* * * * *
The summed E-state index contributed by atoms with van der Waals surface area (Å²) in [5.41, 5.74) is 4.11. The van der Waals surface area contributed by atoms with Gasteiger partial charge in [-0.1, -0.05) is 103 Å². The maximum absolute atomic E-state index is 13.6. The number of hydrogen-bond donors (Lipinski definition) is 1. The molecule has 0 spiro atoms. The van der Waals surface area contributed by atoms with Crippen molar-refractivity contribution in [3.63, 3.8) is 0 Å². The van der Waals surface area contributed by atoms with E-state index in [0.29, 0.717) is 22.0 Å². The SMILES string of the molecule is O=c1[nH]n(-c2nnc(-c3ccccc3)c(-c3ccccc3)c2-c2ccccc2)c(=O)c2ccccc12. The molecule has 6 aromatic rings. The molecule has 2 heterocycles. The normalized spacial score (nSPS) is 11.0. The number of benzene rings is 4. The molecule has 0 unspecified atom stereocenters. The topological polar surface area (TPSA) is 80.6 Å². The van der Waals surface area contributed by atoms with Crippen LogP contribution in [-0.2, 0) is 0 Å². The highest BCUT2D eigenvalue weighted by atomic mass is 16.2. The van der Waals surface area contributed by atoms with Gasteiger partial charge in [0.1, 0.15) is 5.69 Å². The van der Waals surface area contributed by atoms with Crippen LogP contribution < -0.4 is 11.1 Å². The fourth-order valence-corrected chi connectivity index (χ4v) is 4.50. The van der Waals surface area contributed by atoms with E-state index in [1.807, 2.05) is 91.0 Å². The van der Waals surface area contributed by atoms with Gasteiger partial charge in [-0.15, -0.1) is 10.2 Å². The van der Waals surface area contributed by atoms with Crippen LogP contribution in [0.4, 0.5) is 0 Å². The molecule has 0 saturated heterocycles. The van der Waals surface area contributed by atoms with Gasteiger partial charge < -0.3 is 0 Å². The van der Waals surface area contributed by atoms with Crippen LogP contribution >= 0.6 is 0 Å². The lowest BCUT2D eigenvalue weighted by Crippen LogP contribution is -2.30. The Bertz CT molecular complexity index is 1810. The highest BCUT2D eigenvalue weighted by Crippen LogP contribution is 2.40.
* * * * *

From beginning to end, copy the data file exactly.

The summed E-state index contributed by atoms with van der Waals surface area (Å²) in [5.41, 5.74) is 4.11. The van der Waals surface area contributed by atoms with Gasteiger partial charge in [-0.1, -0.05) is 103 Å². The maximum absolute atomic E-state index is 13.6. The number of hydrogen-bond donors (Lipinski definition) is 1. The molecule has 0 spiro atoms. The van der Waals surface area contributed by atoms with Crippen molar-refractivity contribution in [3.63, 3.8) is 0 Å². The van der Waals surface area contributed by atoms with E-state index in [0.29, 0.717) is 22.0 Å². The SMILES string of the molecule is O=c1[nH]n(-c2nnc(-c3ccccc3)c(-c3ccccc3)c2-c2ccccc2)c(=O)c2ccccc12. The molecule has 6 aromatic rings. The molecule has 2 heterocycles. The normalized spacial score (nSPS) is 11.0. The number of benzene rings is 4. The molecule has 0 unspecified atom stereocenters. The topological polar surface area (TPSA) is 80.6 Å². The van der Waals surface area contributed by atoms with Crippen LogP contribution in [-0.2, 0) is 0 Å². The highest BCUT2D eigenvalue weighted by atomic mass is 16.2. The van der Waals surface area contributed by atoms with Gasteiger partial charge in [0.1, 0.15) is 5.69 Å². The van der Waals surface area contributed by atoms with Crippen LogP contribution < -0.4 is 11.1 Å². The fourth-order valence-corrected chi connectivity index (χ4v) is 4.50. The van der Waals surface area contributed by atoms with E-state index in [1.807, 2.05) is 91.0 Å². The van der Waals surface area contributed by atoms with Gasteiger partial charge in [-0.15, -0.1) is 10.2 Å². The van der Waals surface area contributed by atoms with Crippen LogP contribution in [0.4, 0.5) is 0 Å². The molecule has 0 saturated heterocycles. The van der Waals surface area contributed by atoms with Gasteiger partial charge < -0.3 is 0 Å². The van der Waals surface area contributed by atoms with Crippen LogP contribution >= 0.6 is 0 Å². The lowest BCUT2D eigenvalue weighted by Crippen LogP contribution is -2.30. The Bertz CT molecular complexity index is 1810. The highest BCUT2D eigenvalue weighted by Crippen LogP contribution is 2.40.